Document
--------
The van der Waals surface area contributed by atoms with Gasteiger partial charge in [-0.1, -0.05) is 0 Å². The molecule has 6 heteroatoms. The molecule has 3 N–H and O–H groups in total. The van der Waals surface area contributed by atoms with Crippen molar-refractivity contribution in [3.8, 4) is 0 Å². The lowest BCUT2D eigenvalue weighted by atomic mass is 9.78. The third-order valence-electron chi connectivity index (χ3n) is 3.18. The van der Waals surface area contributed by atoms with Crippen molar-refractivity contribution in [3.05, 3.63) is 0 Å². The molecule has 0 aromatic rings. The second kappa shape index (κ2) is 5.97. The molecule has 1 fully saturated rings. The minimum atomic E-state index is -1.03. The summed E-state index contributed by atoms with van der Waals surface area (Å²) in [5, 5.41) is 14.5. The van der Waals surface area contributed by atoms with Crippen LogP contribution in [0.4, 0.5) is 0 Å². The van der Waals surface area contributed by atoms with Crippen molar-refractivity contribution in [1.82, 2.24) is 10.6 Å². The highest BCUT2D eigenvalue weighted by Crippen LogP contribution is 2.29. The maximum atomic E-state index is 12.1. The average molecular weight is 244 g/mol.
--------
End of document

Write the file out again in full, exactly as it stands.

The van der Waals surface area contributed by atoms with Gasteiger partial charge in [-0.1, -0.05) is 0 Å². The molecule has 6 heteroatoms. The molecule has 3 N–H and O–H groups in total. The van der Waals surface area contributed by atoms with Crippen molar-refractivity contribution in [3.8, 4) is 0 Å². The lowest BCUT2D eigenvalue weighted by atomic mass is 9.78. The third-order valence-electron chi connectivity index (χ3n) is 3.18. The van der Waals surface area contributed by atoms with Crippen molar-refractivity contribution in [3.05, 3.63) is 0 Å². The molecule has 0 aromatic rings. The second kappa shape index (κ2) is 5.97. The molecule has 1 fully saturated rings. The minimum atomic E-state index is -1.03. The summed E-state index contributed by atoms with van der Waals surface area (Å²) in [5, 5.41) is 14.5. The van der Waals surface area contributed by atoms with Crippen LogP contribution in [0.4, 0.5) is 0 Å². The van der Waals surface area contributed by atoms with Crippen molar-refractivity contribution in [1.82, 2.24) is 10.6 Å². The highest BCUT2D eigenvalue weighted by Crippen LogP contribution is 2.29. The maximum atomic E-state index is 12.1. The average molecular weight is 244 g/mol.